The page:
In restaurants with epic art collections, visitors get the best of meals and a good show with gallery-worthy artefacts that are worth millions of dollars around the globe.
Any good restaurateur will tell you that it is not just about the food.
The world's top restaurants go above and beyond to ensure that every single element of the dining experience is taken care of.
Below are seven restaurants in the world with epic art collections that go even far above what some museums and art collection centres offer.
Chef Marcus Samuelsson's debut Miami restaurant is a sensory overload: the menu is heavy on Southern comfort food, the playlist is continually blasting, and there is art wherever you turn.
The restaurant's collection, curated by Derek Fleming and David Simkins, has conversation-starting works that exemplify 'the excellence in the African-American experience.'
Visitors can survey the room for pieces by Kara Walker, Derrick Adams, Elizabeth Catlett, and Rashid Johnson while they wait for their food.
This beautiful rooftop eatery is one of Hong Kong's coolest al fresco hangouts.
Piqniq, located on the top floor of H Queen's, is decorated with beanbags, fairy lights, and vivid works of art that only add to the magnificent views of the surrounding Central area.
The centrepiece of the eatery is a plump, crimson, polka-dotted pumpkin by renowned artist Yayoi Kasuma.
Lala Curio's hand-painted wallpaper, which lures guests to the terrace with cloud trees, birds, and flowers, adds to the charm.
If walls could talk, they would have a lot to say about this extraordinary inn and restaurant on the French Riviera.
La Colombe d'Or, which opened its doors in 1931, became a haven for artists who were lured to the area during both World Wars.
Throughout time, the list of regulars grew to include Matisse, Picasso, and Miró, all of whom left their mark on the walls.
The collection has only increased since then, and it is worth going outdoors to see the Fernand Léger mosaic and an Alexander Calder mobile that surrounds the pool.
This restaurant behemoth delivers unrepentant old-school gourmet dining, complete with two Michelin stars.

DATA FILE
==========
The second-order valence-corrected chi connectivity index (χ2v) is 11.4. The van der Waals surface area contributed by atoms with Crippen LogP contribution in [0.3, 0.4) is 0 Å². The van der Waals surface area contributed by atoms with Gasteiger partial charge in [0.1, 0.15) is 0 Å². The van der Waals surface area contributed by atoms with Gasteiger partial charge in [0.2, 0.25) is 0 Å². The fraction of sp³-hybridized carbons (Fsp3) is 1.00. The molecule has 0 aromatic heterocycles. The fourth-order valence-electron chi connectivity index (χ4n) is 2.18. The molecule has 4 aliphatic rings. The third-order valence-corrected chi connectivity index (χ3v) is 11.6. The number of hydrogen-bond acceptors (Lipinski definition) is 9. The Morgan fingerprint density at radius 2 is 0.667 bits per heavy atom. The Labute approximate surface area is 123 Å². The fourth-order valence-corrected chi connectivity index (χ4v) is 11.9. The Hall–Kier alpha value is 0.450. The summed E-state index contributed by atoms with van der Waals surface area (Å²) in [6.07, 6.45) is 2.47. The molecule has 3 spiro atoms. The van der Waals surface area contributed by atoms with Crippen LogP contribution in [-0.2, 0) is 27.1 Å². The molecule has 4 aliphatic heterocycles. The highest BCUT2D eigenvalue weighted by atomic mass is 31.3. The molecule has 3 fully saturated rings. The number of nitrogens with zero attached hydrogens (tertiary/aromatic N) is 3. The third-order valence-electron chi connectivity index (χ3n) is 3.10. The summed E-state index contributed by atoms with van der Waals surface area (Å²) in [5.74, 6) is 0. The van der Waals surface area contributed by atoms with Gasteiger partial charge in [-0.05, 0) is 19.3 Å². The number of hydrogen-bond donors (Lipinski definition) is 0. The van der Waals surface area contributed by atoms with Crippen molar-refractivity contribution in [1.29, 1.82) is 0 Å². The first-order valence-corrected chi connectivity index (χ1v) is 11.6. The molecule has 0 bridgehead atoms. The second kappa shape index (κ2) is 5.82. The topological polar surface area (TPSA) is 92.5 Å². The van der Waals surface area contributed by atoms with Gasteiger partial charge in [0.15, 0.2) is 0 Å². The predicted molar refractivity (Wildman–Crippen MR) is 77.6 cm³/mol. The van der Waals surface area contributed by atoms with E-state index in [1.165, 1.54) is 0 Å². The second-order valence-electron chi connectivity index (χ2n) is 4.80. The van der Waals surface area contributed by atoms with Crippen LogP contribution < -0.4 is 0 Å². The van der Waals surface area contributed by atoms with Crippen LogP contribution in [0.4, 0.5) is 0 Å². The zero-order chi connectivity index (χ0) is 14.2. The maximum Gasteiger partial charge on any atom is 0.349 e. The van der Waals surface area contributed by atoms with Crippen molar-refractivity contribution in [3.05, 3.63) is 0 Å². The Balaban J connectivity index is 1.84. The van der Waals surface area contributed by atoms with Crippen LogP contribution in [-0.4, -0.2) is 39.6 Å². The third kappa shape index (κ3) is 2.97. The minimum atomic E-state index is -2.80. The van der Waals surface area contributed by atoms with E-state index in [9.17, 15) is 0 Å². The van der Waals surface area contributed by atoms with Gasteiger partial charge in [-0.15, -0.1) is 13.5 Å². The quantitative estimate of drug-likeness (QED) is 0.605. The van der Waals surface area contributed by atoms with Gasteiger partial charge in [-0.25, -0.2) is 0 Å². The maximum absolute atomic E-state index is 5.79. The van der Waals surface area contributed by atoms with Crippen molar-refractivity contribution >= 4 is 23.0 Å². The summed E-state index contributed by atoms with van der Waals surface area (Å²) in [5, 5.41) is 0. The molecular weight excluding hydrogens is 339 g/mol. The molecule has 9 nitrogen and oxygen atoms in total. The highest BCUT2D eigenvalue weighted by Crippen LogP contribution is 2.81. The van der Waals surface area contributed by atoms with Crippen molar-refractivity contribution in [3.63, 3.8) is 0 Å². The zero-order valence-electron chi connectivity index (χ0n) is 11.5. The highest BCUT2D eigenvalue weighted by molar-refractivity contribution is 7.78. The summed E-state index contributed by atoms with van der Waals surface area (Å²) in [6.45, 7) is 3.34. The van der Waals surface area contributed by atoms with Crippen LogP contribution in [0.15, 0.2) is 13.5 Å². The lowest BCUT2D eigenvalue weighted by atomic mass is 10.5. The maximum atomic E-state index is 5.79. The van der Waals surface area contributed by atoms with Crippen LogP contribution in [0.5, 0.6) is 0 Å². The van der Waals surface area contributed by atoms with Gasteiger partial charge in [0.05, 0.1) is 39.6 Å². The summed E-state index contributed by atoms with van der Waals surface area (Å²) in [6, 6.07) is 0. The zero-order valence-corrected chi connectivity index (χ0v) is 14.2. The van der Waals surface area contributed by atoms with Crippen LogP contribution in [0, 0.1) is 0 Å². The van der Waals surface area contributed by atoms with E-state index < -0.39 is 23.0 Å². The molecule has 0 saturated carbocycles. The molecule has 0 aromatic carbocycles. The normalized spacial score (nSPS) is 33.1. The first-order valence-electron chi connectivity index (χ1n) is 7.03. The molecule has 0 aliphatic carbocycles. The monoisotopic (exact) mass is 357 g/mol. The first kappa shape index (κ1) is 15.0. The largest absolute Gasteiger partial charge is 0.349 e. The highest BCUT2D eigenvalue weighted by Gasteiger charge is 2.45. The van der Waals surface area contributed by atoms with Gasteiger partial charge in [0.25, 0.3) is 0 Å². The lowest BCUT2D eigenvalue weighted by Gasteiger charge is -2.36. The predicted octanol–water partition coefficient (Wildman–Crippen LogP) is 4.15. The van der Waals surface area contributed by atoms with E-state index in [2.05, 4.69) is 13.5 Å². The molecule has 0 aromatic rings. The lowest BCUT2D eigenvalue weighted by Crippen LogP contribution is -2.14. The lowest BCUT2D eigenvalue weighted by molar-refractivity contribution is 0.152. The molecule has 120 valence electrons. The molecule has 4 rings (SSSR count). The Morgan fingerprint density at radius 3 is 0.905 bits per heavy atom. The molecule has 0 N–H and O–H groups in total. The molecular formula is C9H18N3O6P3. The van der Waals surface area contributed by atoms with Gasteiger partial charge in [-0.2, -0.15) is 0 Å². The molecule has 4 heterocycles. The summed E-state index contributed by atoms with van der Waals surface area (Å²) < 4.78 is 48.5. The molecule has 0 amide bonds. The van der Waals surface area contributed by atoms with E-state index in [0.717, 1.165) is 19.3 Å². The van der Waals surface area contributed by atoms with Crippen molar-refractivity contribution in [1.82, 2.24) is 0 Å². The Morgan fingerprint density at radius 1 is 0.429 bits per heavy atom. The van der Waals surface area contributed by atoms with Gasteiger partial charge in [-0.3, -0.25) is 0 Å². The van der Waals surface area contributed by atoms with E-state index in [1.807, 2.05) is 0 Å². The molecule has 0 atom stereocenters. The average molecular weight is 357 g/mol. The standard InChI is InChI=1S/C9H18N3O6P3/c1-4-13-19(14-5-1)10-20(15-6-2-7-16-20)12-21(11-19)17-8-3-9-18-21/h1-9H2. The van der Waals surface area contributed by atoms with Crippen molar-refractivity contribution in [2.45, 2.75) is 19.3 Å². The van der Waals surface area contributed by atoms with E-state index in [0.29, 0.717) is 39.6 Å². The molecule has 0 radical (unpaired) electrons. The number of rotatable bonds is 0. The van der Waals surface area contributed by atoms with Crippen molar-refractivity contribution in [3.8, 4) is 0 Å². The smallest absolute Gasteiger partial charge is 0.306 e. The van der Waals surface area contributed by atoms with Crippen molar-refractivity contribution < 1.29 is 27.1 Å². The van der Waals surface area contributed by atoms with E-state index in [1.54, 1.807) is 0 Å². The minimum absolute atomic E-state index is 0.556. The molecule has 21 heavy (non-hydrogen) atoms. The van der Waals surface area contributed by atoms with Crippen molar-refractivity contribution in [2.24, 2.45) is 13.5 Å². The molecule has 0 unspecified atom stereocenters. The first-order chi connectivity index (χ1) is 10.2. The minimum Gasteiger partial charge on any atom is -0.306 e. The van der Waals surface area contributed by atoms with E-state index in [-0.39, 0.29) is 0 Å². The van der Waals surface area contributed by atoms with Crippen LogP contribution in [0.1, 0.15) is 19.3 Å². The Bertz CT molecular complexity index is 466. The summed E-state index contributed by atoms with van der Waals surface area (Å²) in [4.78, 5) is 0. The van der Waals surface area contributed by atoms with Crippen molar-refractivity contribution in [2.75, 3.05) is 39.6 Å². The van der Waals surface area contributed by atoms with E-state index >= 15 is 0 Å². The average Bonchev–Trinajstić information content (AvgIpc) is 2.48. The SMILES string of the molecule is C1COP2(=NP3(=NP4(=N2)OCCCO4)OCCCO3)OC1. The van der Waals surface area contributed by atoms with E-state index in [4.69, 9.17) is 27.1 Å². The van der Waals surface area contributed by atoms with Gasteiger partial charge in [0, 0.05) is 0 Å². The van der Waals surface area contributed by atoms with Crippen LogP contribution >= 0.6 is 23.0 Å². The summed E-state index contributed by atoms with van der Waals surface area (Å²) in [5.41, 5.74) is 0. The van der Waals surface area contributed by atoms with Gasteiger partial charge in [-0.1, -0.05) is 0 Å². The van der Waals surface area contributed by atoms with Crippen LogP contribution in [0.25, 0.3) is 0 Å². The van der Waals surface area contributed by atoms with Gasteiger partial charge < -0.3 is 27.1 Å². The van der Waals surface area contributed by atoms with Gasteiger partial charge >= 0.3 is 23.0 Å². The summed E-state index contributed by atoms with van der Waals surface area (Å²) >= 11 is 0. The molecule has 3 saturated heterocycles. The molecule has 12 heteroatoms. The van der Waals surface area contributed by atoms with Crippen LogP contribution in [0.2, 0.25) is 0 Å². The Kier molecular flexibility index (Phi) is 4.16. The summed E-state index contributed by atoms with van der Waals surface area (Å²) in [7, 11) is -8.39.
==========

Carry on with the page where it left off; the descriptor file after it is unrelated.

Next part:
The art on the walls is equally remarkable and has only grown in strength thanks to current chef-manager Michel Roux Jr.'s impeccable taste.
Visitors can certainly allow their gaze to wander the space as they work their way through the eight-course tasting meal, looking for paintings by Picasso, Miró, and Dal.
Many original compositions tell stories about the history of this London restaurant.
Until recently, this sleek Midtown Italian restaurant housed 32 of Warhol's famed silk-screen pictures, featuring well-known faces like Judy Garland, Aretha Franklin, and Alfred Hitchcock.
The new collection, which launched in 2019, is also nothing to laugh at.
The Warhols have been replaced by paintings by Damien Hirst, a British artist.
In the private dining room, you can spot 'Since the Majority of Me Rejects the Majority of You', a glossy, butterfly-filled masterpiece.
Then there's Denatonium Benzoate, a hypnotizing white canvas that's covered in colourful polka dots.
Atlas is not your typical hotel restaurant; the upscale dining establishment inside St. Regis Atlanta also serves as a venerable art museum.
Because of its ever-changing exhibition of modern twentieth-century art, which has included works such as Francis Bacon's Study for Portrait and Pablo Picasso's La Famille.
A treasure trove of 39 works by Japanese-French painter and printmaker Léonard Tsuguharu Foujita, famed for his portraits of ladies and cats, is currently on show.
After dinner, guests can enjoy a nightcap in the sister restaurant, 'The Garden Room,' which features a colourful Klimt-inspired mosaic.
Even if you have not had the opportunity to dine at this famed London restaurant, you have probably seen it on your Instagram feed.
The 91 colourful paintings by award-winning artist David Shrigley contribute to the restaurant's unmistakably pink, marvellously amusing atmosphere.
The graphic prints range from a cat image to a news item that reads, 'Woman Spills Coffee.'
Guests will also notice Shrigley's work on the table, as the artist has created several ceramic items imprinted with phrases such as 'That is not OK' and 'Dirt.'